If you like your seasonal doses of gore both high-concept and senseless, bunk with Cabin in the Woods for a night. One part violent bloodbath, one part bizarre backstage farce in the vein of Noises Off, this innovative redo of the classic "you will probably die if you go camping" genre features stage vets Fran Kranz (Death of a Salesman), Bradley Whitford (Boeing-Boeing), Tom Lenk (Rock of Ages), Jesse Williams (off-Broadway's The American Dream) and Academy Award nominee Richard Jenkins (former Trinity Rep Artistic Director) dismembering zombies, battling with gruesome mermen and making us uncomfortable about the future of theater if producer-wunderkind Joss Whedon ever makes the jump from Hollywood to Broadway.

5. American Horror Story

Dylan McDermott, Connie Britton and Taissa Farmiga are the headliners of creator Ryan Murphy's (Glee) hit television scare series, but it's the parade of marquee theater names that make the ADHD thriller/torture porn/camp spectacle a must-see. Where else could you catch Tony Award winner Denis O'Hare (Take Me Out) as a creepy arsonist with a murderous shovel, Tony Award nominee Lily Rabe (The Merchant of Venice) as a twitchy 1920s housewife with serious postpartum depression, Tony Award winner Jessica Lange (A Streetcar Named Desire) as a psychopathic Southern belle or Zachary Quinto (Angels in America) as a guy murdered by a guy in a rubber dominatrix outfit? Season two just kicked off, so now's the perfect time to tune in.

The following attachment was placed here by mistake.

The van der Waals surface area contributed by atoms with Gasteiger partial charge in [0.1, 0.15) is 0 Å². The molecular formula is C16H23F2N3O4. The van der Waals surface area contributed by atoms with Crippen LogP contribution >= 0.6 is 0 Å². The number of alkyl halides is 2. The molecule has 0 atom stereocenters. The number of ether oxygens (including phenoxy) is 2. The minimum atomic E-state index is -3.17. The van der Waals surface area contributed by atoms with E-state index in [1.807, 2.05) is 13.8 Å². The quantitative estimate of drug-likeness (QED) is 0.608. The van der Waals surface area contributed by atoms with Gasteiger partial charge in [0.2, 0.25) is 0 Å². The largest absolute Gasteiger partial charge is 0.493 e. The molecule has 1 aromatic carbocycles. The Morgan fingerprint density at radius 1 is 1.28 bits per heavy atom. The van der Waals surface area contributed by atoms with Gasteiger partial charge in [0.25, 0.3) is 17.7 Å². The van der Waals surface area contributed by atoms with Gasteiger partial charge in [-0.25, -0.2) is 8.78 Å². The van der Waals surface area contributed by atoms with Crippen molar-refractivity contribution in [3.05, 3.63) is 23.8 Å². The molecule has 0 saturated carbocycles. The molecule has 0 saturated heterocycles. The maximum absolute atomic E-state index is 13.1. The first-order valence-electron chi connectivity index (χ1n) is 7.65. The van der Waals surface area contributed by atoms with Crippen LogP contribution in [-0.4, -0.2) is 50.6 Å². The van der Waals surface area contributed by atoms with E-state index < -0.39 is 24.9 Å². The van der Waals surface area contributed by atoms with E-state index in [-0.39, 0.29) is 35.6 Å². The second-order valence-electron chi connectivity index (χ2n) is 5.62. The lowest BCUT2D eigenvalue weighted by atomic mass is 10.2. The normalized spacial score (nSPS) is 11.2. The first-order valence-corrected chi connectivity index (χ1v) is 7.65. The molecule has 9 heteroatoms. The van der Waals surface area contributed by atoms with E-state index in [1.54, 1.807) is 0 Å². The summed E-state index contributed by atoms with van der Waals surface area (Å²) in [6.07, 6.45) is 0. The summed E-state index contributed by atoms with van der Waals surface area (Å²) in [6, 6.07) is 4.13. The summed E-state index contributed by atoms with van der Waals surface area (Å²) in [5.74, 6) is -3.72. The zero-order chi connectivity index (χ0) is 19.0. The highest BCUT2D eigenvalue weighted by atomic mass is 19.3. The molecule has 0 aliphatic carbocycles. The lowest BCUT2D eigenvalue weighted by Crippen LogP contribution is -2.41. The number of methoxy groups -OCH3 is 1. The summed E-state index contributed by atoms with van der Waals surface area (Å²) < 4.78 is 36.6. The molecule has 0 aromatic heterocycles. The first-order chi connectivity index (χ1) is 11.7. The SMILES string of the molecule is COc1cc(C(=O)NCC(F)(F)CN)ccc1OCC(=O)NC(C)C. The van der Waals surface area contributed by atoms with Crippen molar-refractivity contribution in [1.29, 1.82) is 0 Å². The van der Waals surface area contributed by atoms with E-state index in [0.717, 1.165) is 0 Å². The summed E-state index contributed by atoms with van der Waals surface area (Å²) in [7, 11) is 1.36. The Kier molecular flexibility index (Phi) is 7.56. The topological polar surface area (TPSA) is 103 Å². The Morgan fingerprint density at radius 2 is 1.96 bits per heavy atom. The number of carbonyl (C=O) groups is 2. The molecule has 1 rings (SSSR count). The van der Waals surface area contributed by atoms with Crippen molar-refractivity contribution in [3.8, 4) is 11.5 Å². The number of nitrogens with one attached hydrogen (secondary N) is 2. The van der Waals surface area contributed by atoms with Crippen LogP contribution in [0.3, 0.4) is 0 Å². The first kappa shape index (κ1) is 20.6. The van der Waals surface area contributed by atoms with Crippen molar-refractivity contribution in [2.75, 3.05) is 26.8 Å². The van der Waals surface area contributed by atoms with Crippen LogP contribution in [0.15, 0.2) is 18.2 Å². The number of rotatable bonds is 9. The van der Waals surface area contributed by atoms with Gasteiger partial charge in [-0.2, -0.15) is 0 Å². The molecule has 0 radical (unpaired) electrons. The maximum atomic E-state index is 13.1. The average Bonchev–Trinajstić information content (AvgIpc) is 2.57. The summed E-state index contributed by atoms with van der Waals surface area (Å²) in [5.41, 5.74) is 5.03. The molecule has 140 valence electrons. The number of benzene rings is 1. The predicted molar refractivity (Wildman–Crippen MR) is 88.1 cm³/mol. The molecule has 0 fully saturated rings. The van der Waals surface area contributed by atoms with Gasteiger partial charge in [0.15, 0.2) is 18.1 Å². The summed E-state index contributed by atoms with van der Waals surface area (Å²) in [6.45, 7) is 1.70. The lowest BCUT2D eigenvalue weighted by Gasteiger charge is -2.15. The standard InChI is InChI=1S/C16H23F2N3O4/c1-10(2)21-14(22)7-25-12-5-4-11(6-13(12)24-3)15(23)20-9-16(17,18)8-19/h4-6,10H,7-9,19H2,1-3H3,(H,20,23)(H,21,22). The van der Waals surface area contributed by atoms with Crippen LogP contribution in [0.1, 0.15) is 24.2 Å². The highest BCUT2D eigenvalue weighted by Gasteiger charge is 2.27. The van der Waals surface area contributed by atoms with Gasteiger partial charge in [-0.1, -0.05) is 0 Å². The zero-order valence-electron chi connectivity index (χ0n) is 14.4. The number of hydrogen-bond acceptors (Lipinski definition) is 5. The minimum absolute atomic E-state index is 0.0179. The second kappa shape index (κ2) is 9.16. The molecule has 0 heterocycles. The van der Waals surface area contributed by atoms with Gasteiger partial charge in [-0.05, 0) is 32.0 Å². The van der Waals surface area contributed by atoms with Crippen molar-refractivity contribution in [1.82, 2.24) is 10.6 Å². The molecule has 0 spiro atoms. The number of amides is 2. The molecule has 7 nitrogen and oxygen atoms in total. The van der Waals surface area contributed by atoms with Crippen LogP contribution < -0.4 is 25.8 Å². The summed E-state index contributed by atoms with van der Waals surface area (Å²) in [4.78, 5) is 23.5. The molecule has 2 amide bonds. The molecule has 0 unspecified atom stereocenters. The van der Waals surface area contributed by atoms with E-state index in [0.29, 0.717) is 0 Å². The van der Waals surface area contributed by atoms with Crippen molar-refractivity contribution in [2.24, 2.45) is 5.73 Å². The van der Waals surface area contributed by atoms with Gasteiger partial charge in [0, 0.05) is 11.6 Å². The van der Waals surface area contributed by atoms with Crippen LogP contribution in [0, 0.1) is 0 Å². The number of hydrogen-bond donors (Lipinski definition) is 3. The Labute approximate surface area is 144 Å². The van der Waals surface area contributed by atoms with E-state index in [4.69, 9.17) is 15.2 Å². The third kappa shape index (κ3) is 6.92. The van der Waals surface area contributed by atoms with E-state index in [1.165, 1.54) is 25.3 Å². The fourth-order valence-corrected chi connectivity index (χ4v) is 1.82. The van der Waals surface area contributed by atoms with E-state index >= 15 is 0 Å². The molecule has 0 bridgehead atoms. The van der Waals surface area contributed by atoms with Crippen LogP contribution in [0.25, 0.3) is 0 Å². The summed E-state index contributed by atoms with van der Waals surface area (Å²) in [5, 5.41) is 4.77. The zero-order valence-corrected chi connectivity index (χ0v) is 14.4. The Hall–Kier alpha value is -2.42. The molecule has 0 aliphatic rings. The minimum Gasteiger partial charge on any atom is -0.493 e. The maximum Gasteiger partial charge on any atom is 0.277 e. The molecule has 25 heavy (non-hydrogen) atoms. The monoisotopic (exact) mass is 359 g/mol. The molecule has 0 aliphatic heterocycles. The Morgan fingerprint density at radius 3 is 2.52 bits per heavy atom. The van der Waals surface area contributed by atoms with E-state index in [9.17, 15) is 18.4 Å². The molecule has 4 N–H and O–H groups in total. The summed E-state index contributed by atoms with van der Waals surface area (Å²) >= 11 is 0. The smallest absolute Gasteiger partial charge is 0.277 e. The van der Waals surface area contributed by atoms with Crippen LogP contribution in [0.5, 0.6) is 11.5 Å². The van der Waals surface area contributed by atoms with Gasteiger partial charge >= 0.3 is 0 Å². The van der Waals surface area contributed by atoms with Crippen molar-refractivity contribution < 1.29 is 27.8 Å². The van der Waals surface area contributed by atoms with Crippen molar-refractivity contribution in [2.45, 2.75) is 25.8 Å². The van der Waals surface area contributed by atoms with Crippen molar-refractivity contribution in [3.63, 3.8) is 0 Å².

6. The Exorcist

It's been 40 years since we first met Regan, the possessed 12-year-old at the center of The Exorcist, and there's still no more terrifying kid on record. Voiced by Linda Blair, who shook up Broadway in the 1994 revival of Grease, Regan screams, vomits, curses like Al Pacino (Glengarry Glen Ross) in a David Mamet play and viciously attacks her actress mother's (Tony and Academy Award winner Ellen Burstyn) face--her face! And that's before getting sacrilegious with those poor priests, played by screen favorite Max von Sydow and actor-writer Jason Miller, who penned the Pulitzer Prize-winning Broadway drama That Championship Season. Another forty years from now "Honey Boo Boo" will be a distant (still terrifying) memory, while Regan will still be scaring generations out of buying Georgian townhouses.

7. Twilight Zone: the Movie

When an anxious everyman boards an airplane without his Xanax, the result is this high-camp masterpiece from Tony Award winner John Lithgow (Sweet Smell of Success). The 1983 sci-fi/horror flick inspired by the classic 1960s TV series of the same name costars folks like Vic Morrow, Scatman Crothers and Kathleen Quinlan (Taken in Marriage), but it's Lithgow who steals the show with his unbelievably over the top performance. His eyes bulge. He screams at the top of his lungs. He sweats, frets and eventually starts brandishing a gun…at a puppet. To consider this is the same guy from the stately All My Sons is to consider Lithgow's greatness as a performer.